Coronavirus: UAE to introduce 20-minute tests to tackle cases faster

New techniques will significantly speed up results

Abu Dhabi, United Arab Emirates, March 26, 2020. 
  Dr. Stephan Weber  of the Sheikh Khalifa Medical City Covid-19 lab. 
Victor Besa / The National
Section:  NA
Reporter:  Shireena Al Nuwais

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New technology that can determine in just 20 minutes if a person has coronavirus will soon be available in the UAE.

Better analysis equipment will significantly cut diagnosis time, which is now between 24 and 48 hours.

Dr Stefan Weber, director of the National Influenza Centre in Abu Dhabi, said the ability to quickly test hundreds of swabs would boost efficiency and detection rates.

The equipment should arrive in the coming weeks, Dr Weber said. The machines are more efficient versions of what is currently available, into which swabs are inserted in batches.

The lab at Sheikh Khalifa Medical City tests up to 1,000 samples a day from around the emirates, as the country battles the spread of the virus.

What we want to see is a test that is fast and cheap

"What we want to see is a test that is fast and cheap," Dr Weber said during an exclusive tour of the facility for The National.

“Once these rapid test results are available, it will be the biggest relief.

"Then we can filter through many people and concentrate on a specific population, such as those recently exposed."

This month, the Ministry of Health and Prevention said 125,000 people had been tested and the number was likely to have grown since then.

According to Dr Weber, the new machines can be set to study the smallest samples of mucus and tissue for signs of Covid-19, the condition caused by the coronavirus.

And what used to take up three rooms "can now be analysed in a single chamber", Dr Weber said.

He expects them to be available “within the next two weeks".

“We don’t have a backlog of samples but unfortunately right now we are looking at two to three days maximum until the test results are out," he said.

The existing test will not change. It involves a long nasal swab inserted deep into a nostril and another wiped around the back of the throat.

“I tell nurses that I have to see tears in the eyes of the people screened,” Dr Weber said of the test process.

“As a rule of thumb, nasal swabs that measure half the distance from the tip of your nose to the tip of your ear, must be inserted into the nose.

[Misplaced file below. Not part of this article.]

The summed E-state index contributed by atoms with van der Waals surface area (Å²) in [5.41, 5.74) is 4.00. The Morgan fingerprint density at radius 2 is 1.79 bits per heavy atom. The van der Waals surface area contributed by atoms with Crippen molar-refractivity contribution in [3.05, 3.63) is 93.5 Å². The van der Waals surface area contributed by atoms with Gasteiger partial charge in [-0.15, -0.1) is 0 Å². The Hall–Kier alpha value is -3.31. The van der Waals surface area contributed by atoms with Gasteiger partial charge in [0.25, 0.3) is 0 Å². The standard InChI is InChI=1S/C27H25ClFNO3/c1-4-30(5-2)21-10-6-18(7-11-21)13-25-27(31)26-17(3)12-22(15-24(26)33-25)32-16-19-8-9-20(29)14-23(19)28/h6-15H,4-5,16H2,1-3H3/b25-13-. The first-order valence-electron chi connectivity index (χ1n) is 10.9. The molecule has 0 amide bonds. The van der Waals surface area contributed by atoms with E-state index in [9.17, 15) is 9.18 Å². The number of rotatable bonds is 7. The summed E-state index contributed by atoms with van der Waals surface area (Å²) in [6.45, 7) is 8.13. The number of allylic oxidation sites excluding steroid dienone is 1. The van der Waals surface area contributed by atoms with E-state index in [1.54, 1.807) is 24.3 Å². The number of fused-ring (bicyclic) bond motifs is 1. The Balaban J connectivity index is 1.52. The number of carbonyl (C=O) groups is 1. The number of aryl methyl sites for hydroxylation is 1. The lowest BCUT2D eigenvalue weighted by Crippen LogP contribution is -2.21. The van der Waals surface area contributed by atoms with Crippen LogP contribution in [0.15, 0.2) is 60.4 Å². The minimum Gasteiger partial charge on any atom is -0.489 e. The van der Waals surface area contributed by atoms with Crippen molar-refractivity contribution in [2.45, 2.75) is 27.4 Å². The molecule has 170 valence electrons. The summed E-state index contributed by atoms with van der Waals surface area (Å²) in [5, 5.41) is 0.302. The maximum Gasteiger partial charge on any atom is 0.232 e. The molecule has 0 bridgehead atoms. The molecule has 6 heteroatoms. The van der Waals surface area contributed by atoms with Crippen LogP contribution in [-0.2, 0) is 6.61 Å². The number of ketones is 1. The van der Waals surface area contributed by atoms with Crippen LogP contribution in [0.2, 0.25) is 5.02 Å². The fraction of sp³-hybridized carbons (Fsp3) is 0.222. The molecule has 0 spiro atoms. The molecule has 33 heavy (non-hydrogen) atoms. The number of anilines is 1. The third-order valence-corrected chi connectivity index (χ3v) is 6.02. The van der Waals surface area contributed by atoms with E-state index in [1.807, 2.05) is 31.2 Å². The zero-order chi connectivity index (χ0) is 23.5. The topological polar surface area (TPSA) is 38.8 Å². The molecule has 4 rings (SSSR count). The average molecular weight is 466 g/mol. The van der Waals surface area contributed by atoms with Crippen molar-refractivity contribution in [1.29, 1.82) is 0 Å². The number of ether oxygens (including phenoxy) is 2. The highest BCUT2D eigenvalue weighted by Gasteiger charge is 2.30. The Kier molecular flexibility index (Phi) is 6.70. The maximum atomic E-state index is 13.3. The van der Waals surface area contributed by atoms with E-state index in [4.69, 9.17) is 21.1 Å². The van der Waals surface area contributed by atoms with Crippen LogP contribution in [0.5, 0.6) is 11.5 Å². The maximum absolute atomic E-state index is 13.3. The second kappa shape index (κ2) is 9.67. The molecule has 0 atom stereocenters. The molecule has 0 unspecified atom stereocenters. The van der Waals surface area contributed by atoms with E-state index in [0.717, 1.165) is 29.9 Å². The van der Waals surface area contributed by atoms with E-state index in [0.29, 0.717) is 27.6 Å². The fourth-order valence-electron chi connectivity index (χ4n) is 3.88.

"This is usually a shock to people but if you do not do it right, you might miss viral loads."

The government said anyone who has recently travelled to an outbreak hotspot, has come into contact with a confirmed case or who shows symptoms will be tested and treated free of charge.

Many hospitals have refused to test people with no symptoms or reason to be concerned. Others will perform the service for a charge. Some private labs can charge up to Dh800.

Doctors have urged people with colds or no symptoms of fever not to panic.

Governments around the world are looking to alternatives to ease the burden on state-owned health systems.

The British government bought 3.5 million home test kits this week, which would be distributed to the public through Amazon and pharmacist Boots.

The test involves pricking a finger and putting a drop of blood on to a testing device, in a process likened to a blood-sugar test.

It allows people to test themselves for signs of increased antibodies, which is a sign of the virus.

But Dr Weber said any tests conducted out of specialist laboratories and by experts may mean patients' infections go undetected.

"Some tests use blood but these are not reliable because they detect antibodies, which only develop later in the disease, as much as five days," he said.

"We would miss positive patients and that is not a risk we want to take. The test with the nasal swab is the better option.

“The problem with this disease is that just because you are negative today, it doesn’t mean you are negative next week or the next day.

"It is very important to not get a false sense of security."

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